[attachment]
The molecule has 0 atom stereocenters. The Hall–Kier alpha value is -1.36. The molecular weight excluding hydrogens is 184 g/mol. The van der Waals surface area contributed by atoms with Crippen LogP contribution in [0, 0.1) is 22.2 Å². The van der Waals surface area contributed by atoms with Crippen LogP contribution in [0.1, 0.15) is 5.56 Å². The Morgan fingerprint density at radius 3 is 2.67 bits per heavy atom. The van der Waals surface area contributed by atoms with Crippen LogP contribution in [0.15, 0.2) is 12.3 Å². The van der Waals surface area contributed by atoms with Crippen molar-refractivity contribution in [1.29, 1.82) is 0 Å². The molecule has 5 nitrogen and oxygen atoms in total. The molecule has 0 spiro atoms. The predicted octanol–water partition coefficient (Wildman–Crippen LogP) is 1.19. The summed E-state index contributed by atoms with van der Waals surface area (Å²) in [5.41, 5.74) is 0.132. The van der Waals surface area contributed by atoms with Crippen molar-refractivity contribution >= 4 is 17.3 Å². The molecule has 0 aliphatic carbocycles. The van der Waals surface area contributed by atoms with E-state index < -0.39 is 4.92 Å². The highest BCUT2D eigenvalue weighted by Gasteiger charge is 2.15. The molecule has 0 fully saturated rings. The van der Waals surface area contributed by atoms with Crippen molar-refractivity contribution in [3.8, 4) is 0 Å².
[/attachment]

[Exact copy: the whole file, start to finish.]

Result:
The molecule has 0 atom stereocenters. The Hall–Kier alpha value is -1.36. The molecular weight excluding hydrogens is 184 g/mol. The van der Waals surface area contributed by atoms with Crippen LogP contribution in [0, 0.1) is 22.2 Å². The van der Waals surface area contributed by atoms with Crippen LogP contribution in [0.1, 0.15) is 5.56 Å². The Morgan fingerprint density at radius 3 is 2.67 bits per heavy atom. The van der Waals surface area contributed by atoms with Crippen LogP contribution in [0.15, 0.2) is 12.3 Å². The van der Waals surface area contributed by atoms with Crippen molar-refractivity contribution in [1.29, 1.82) is 0 Å². The molecule has 5 nitrogen and oxygen atoms in total. The molecule has 0 spiro atoms. The predicted octanol–water partition coefficient (Wildman–Crippen LogP) is 1.19. The summed E-state index contributed by atoms with van der Waals surface area (Å²) in [5.41, 5.74) is 0.132. The van der Waals surface area contributed by atoms with Crippen molar-refractivity contribution >= 4 is 17.3 Å². The molecule has 0 aliphatic carbocycles. The van der Waals surface area contributed by atoms with E-state index < -0.39 is 4.92 Å². The highest BCUT2D eigenvalue weighted by Gasteiger charge is 2.15. The molecule has 0 fully saturated rings. The van der Waals surface area contributed by atoms with Crippen molar-refractivity contribution in [3.8, 4) is 0 Å².